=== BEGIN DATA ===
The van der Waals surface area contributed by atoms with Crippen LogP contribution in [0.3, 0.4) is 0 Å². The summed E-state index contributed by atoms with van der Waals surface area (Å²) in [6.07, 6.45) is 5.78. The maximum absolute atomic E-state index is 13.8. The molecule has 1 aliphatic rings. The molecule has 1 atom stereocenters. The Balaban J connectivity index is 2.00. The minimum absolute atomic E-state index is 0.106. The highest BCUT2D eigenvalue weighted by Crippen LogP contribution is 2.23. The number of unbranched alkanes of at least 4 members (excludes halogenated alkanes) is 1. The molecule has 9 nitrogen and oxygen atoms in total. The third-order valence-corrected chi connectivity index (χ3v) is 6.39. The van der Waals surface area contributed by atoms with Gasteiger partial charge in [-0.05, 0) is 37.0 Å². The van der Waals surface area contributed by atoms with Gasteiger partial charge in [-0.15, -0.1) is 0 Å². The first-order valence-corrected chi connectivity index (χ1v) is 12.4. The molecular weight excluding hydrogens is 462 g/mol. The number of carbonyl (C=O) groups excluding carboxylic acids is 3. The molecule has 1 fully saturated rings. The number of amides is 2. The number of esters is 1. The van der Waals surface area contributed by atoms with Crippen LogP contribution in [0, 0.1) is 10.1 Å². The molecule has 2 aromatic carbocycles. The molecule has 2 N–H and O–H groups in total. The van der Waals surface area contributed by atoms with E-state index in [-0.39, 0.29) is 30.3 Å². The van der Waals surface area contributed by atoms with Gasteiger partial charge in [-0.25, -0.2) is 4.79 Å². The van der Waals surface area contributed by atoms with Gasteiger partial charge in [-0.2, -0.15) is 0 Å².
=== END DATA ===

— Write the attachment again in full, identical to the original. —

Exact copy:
The van der Waals surface area contributed by atoms with Crippen LogP contribution in [0.3, 0.4) is 0 Å². The summed E-state index contributed by atoms with van der Waals surface area (Å²) in [6.07, 6.45) is 5.78. The maximum absolute atomic E-state index is 13.8. The molecule has 1 aliphatic rings. The molecule has 1 atom stereocenters. The Balaban J connectivity index is 2.00. The minimum absolute atomic E-state index is 0.106. The highest BCUT2D eigenvalue weighted by Crippen LogP contribution is 2.23. The number of unbranched alkanes of at least 4 members (excludes halogenated alkanes) is 1. The molecule has 9 nitrogen and oxygen atoms in total. The third-order valence-corrected chi connectivity index (χ3v) is 6.39. The van der Waals surface area contributed by atoms with Gasteiger partial charge in [-0.05, 0) is 37.0 Å². The van der Waals surface area contributed by atoms with Gasteiger partial charge in [-0.15, -0.1) is 0 Å². The first-order valence-corrected chi connectivity index (χ1v) is 12.4. The molecular weight excluding hydrogens is 462 g/mol. The number of carbonyl (C=O) groups excluding carboxylic acids is 3. The molecule has 1 fully saturated rings. The number of amides is 2. The number of esters is 1. The van der Waals surface area contributed by atoms with Crippen LogP contribution in [0, 0.1) is 10.1 Å². The molecule has 2 aromatic carbocycles. The molecule has 2 N–H and O–H groups in total. The van der Waals surface area contributed by atoms with E-state index in [-0.39, 0.29) is 30.3 Å². The van der Waals surface area contributed by atoms with Gasteiger partial charge in [-0.25, -0.2) is 4.79 Å². The van der Waals surface area contributed by atoms with Gasteiger partial charge in [-0.2, -0.15) is 0 Å².